The Golden Globes returned to broadcast television this year, not with a bang but with a whimper. NBC‘s Tuesday night telecast of the 80th annual ceremony brought in just 6.3M people, according to Nielsen data.
It marks the lowest audience ever for the Golden Globes, which had already plummeted to just 6.9M in 2021. That was barely a third of the size of 2020’s 18.3M. Last year’s ceremony wasn’t televised following revelations about a lack of diversity and allegations of impropriety within the HFPA, the organization awarding the Globes.
So, add in the fact that the show was held on a Tuesday, and it makes sense that viewership would decline even more. The broadcast didn’t perform in the advertiser-targeted 18-49 demographic, either. With a 1.1 rating, it was quite a bit lower than 2021’s 1.5 rating.
The only time anything related to the Globes did worse was in 2008 during the writers strike when the HFPA basically just held a press conference in lieu of a ceremony. That got 6M viewers.
The Globes were previously held on a Sunday night. But it makes sense that NBC (or any broadcast network for that matter) wouldn’t want to sacrifice the Sunday primetime spot for such a minuscule audience, especially if it meant cutting into Sunday Night Football, which can generate at least triple the audience even on a bad night. This past Sunday, the Lions-Packers regular season finale averaged 23.6M viewers.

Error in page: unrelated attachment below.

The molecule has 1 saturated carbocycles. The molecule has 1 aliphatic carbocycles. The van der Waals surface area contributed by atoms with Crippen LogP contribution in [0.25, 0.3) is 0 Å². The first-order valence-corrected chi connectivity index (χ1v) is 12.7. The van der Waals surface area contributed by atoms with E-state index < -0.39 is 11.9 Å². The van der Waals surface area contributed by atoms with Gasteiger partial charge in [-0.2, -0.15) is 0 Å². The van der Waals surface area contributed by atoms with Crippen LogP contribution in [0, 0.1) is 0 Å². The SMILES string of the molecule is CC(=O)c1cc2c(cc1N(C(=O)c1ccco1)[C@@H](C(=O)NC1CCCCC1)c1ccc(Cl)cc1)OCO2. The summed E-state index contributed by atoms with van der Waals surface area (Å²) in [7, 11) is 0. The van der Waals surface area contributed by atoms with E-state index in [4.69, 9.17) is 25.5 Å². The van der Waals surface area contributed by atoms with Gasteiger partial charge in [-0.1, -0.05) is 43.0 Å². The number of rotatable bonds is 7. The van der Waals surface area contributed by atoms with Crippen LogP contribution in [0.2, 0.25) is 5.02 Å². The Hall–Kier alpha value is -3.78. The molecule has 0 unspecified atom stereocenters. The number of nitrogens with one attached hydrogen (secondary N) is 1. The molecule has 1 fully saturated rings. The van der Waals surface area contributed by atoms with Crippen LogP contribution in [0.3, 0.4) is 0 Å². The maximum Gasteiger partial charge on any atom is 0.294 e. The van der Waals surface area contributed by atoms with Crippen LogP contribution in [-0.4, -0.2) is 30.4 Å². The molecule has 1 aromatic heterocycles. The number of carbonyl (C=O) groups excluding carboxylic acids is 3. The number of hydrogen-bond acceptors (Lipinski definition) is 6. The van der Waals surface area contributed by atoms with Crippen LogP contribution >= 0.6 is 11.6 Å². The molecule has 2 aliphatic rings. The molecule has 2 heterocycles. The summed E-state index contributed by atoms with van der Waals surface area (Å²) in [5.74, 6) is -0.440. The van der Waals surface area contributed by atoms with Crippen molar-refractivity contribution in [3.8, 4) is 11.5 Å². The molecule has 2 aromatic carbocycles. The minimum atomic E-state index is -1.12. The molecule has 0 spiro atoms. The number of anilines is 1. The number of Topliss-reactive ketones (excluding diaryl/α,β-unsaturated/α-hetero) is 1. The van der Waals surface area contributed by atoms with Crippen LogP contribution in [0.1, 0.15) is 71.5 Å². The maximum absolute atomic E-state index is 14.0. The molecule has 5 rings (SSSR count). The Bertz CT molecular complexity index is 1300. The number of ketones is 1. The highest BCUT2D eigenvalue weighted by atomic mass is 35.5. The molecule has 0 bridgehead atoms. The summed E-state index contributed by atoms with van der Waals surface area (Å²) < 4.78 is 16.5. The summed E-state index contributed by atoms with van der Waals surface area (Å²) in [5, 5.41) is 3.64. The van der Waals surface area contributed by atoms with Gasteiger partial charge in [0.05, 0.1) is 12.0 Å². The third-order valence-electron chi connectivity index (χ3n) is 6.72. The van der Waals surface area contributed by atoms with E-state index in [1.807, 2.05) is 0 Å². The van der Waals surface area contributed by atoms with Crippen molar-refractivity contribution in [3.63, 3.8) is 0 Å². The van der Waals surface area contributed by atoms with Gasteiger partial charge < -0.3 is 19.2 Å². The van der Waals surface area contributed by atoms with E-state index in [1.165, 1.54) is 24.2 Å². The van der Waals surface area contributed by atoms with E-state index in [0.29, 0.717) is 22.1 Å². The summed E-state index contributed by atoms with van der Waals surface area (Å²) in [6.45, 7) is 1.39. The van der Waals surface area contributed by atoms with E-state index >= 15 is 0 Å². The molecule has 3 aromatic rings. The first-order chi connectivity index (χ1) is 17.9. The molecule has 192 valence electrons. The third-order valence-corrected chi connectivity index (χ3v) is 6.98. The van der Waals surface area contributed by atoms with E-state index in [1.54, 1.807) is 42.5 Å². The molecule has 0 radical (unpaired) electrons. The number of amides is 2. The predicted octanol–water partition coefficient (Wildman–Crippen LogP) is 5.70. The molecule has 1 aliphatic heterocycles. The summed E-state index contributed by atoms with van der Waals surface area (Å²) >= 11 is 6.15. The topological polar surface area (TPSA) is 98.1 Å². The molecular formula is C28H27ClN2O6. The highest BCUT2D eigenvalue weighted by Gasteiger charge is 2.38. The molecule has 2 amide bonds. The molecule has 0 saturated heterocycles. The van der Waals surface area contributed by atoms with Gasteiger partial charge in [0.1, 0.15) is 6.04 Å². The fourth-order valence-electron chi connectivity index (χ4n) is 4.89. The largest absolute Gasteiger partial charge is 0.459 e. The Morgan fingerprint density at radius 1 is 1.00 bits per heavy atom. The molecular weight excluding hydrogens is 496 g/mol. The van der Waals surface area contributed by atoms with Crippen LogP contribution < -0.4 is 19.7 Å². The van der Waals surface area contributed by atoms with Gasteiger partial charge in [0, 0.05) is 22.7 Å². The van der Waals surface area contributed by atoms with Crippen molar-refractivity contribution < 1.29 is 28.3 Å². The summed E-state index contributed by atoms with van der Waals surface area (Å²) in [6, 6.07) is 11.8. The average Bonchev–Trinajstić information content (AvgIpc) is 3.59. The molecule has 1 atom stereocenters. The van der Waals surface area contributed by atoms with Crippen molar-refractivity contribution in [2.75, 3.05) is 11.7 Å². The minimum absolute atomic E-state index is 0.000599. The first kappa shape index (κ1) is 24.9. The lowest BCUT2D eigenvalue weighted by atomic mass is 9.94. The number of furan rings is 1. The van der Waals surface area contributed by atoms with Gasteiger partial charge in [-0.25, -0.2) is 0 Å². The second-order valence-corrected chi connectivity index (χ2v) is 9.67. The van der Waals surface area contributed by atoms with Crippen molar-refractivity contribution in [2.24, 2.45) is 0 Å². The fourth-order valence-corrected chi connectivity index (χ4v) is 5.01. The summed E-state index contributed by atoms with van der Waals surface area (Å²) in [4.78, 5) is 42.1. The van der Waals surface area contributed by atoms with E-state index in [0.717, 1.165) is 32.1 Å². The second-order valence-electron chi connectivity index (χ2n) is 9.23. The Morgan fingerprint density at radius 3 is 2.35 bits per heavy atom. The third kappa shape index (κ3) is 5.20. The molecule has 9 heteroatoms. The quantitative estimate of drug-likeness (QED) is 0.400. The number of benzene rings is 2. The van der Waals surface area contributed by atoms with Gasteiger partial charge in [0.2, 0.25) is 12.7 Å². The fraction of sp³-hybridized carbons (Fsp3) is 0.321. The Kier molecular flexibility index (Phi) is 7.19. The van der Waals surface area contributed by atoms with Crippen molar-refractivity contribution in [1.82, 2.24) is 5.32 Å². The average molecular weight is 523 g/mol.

Even on a weeknight, NBC had competition. It did manage to win primetime in average total viewers, but not by much. CBS came in close second with an average 6.1M people watching its FBI trilogy. Of course, CBS and NBC were only competing for the primetime spot on the east coast, since the Globes aired coast-to-coast and CBS’ scripted lineup did not.
These numbers don’t include any viewing via Peacock or digital platforms, so the final viewership tally will to go up — though likely not enough to make a very meaningful difference. Those numbers aren’t available quite yet, as they will come with live+3-day delayed viewing.
Awards were handed out Tuesday to Black Panther: Wakanda Forever’s Angela Bassett, The Fabelmans and director Steven Spielberg, Everything Everywhere All at Once’s Michelle Yeoh and Ke Huy Quan, Elvis himself Austin Butler, Abbott Elementary and its creator-star Quinta Brunson, and the White Lotus and star Jennifer Coolidge, among others. See the full list of winners here.